Global scale analysis and evaluation of an improved mechanistic representation of plant nitrogen and carbon dynamics in the Community Land Model (CLM)

Monday, 15 December 2014: 4:15 PM
Bardan Ghimire1, William J Riley2, Charles D Koven1, James Tremper Randerson3, Mingquan Mu4, Jens Kattge5, Alistair Rogers6 and Peter B. Reich7, (1)Lawrence Berkeley National Laboratory, Berkeley, CA, United States, (2)Lawrence Berkeley Natl Lab, Berkeley, CA, United States, (3)University of California Irvine, Department of Earth System Science, Irvine, CA, United States, (4)University of California Irvine, Irvine, CA, United States, (5)Max Planck Institute for Biogeochemistry, Jena, Germany, (6)Brookhaven National Laboratory, Upton, NY, United States, (7)University of Minnesota Twin Cities, Department of Forest Resources, Minneapolis, MN, United States
In many ecosystems, nitrogen is the most limiting nutrient for plant growth and productivity. However mechanistic representation of nitrogen uptake linked to root traits, and functional nitrogen allocation among different leaf enzymes involved in respiration and photosynthesis is currently lacking in Earth System models.

The linkage between nitrogen availability and plant productivity is simplistically represented by potential photosynthesis rates, and is subsequently downregulated depending on nitrogen supply and other nitrogen consumers in the model (e.g., nitrification). This type of potential photosynthesis rate calculation is problematic for several reasons. Firstly, plants do not photosynthesize at potential rates and then downregulate. Secondly, there is considerable subjectivity on the meaning of potential photosynthesis rates. Thirdly, there exists lack of understanding on modeling these potential photosynthesis rates in a changing climate. In addition to model structural issues in representing photosynthesis rates, the role of plant roots in nutrient acquisition have been largely ignored in Earth System models. For example, in CLM4.5, nitrogen uptake is linked to leaf level processes (e.g., primarily productivity) rather than root scale process involved in nitrogen uptake.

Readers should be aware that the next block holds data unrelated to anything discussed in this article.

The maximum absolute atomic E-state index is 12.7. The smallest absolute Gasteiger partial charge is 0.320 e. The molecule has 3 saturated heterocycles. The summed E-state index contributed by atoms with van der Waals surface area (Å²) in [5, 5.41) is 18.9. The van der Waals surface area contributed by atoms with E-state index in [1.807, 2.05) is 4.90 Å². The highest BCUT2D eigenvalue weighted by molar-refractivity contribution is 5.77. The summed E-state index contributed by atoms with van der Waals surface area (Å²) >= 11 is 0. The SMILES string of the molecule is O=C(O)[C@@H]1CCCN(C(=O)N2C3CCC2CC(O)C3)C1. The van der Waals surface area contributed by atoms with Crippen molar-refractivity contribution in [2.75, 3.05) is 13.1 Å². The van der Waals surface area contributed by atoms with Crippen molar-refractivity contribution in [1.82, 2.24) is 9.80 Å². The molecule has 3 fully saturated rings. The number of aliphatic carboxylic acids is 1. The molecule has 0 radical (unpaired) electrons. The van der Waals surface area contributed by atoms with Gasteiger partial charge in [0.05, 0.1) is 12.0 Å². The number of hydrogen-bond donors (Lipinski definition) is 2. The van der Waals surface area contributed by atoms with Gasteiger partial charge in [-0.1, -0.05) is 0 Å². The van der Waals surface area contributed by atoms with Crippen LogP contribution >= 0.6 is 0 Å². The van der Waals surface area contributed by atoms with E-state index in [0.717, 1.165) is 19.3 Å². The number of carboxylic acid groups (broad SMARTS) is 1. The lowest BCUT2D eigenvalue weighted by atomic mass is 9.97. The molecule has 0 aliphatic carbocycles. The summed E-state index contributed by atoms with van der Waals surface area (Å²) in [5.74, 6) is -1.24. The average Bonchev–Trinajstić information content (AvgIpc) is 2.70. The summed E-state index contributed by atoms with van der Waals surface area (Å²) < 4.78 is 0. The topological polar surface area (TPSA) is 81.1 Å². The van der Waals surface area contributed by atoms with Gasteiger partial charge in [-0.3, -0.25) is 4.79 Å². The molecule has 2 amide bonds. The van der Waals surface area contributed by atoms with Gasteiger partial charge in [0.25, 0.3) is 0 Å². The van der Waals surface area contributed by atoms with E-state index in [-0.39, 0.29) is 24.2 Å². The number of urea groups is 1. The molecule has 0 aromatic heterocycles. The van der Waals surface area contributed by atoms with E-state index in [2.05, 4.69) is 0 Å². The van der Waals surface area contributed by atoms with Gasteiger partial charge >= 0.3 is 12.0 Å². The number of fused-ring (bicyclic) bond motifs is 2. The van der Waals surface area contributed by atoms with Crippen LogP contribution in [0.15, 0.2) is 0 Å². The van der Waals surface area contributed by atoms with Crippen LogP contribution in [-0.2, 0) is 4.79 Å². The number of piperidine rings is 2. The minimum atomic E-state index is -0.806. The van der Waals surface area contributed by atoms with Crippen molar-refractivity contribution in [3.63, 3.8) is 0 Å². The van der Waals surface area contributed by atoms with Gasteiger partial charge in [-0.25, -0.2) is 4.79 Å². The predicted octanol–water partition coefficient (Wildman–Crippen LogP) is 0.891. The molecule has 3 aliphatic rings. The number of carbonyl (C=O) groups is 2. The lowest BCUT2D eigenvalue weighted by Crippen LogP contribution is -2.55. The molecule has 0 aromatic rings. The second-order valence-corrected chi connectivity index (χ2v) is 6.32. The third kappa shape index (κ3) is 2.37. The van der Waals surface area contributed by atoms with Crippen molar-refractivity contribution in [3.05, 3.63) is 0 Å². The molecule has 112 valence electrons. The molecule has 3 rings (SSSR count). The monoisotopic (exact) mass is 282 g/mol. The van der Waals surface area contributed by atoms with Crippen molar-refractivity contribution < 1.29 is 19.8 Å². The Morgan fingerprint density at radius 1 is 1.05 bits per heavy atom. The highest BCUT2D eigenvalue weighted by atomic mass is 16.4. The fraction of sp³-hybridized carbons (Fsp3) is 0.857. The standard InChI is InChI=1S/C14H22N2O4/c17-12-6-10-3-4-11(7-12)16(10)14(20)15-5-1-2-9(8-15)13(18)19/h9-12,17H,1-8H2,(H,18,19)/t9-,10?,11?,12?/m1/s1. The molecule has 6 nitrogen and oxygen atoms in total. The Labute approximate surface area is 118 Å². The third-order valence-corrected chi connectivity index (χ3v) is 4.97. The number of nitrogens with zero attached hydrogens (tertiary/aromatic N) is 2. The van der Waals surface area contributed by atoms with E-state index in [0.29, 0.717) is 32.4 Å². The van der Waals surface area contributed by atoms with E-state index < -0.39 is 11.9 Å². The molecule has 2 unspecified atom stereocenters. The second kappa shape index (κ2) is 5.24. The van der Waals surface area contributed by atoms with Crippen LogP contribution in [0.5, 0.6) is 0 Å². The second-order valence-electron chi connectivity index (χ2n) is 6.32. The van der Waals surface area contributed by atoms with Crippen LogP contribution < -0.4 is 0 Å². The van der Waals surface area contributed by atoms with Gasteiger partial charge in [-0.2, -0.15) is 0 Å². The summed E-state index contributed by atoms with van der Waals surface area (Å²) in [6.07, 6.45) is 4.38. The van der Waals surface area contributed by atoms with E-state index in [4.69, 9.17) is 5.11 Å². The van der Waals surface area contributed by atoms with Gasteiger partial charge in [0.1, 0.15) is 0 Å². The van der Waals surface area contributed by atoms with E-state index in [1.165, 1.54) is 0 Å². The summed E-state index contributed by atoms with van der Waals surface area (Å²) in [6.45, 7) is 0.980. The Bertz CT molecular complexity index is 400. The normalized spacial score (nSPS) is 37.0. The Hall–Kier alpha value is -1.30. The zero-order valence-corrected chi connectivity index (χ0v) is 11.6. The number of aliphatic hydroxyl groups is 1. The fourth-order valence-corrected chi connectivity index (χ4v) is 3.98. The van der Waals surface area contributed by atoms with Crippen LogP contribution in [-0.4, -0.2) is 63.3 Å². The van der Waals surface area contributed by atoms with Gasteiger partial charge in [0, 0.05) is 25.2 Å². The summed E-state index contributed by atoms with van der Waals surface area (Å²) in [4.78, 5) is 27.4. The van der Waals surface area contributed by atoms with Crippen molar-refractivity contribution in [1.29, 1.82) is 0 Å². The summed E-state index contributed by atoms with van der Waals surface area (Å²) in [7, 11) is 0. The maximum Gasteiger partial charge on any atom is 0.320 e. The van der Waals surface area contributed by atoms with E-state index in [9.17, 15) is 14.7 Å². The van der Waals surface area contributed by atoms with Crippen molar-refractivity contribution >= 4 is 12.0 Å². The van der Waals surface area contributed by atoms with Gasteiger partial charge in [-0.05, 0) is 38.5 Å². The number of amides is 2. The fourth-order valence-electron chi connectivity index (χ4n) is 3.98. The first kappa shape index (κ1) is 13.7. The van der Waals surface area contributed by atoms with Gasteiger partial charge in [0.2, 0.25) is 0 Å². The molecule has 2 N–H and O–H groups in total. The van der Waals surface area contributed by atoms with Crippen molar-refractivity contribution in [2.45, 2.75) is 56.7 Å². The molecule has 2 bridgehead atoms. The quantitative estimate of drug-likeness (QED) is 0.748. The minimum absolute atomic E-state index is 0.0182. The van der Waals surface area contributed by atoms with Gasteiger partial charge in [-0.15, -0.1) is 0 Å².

We present a new plant model for CLM with an improved mechanistic presentation of plant nitrogen uptake based on root scale Michaelis Menten kinetics, and stronger linkages between leaf nitrogen and plant productivity by inferring relationships observed in global databases of plant traits (including the TRY database and several individual studies). We also incorporate improved representation of plant nitrogen leaf allocation, especially in tropical regions where significant over-prediction of plant growth and productivity in CLM4.5 simulations exist. We evaluate our improved global model simulations using the International Land Model Benchmarking (ILAMB) framework. We conclude that mechanistic representation of leaf-level nitrogen allocation and a theoretically consistent treatment of competition with belowground consumers leads to overall improvements in CLM4.5’s global carbon cycling predictions.